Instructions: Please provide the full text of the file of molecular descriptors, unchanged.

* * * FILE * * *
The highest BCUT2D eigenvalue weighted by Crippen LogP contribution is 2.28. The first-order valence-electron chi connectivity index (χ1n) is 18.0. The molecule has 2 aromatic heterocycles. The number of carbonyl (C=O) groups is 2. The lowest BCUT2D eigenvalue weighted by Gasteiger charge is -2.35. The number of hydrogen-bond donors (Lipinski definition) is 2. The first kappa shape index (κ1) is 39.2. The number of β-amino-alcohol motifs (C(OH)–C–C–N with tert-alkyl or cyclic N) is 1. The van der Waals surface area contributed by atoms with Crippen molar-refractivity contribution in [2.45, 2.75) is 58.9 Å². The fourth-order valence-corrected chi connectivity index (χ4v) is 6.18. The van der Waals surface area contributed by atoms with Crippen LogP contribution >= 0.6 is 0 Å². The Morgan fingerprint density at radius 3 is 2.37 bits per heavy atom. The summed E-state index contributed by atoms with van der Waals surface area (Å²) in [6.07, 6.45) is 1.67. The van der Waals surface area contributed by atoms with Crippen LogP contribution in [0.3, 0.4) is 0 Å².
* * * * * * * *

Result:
The highest BCUT2D eigenvalue weighted by Crippen LogP contribution is 2.28. The first-order valence-electron chi connectivity index (χ1n) is 18.0. The molecule has 2 aromatic heterocycles. The number of carbonyl (C=O) groups is 2. The lowest BCUT2D eigenvalue weighted by Gasteiger charge is -2.35. The number of hydrogen-bond donors (Lipinski definition) is 2. The first kappa shape index (κ1) is 39.2. The number of β-amino-alcohol motifs (C(OH)–C–C–N with tert-alkyl or cyclic N) is 1. The van der Waals surface area contributed by atoms with Crippen molar-refractivity contribution in [2.45, 2.75) is 58.9 Å². The fourth-order valence-corrected chi connectivity index (χ4v) is 6.18. The van der Waals surface area contributed by atoms with Crippen LogP contribution >= 0.6 is 0 Å². The Morgan fingerprint density at radius 3 is 2.37 bits per heavy atom. The summed E-state index contributed by atoms with van der Waals surface area (Å²) in [6.07, 6.45) is 1.67. The van der Waals surface area contributed by atoms with Crippen LogP contribution in [0.3, 0.4) is 0 Å².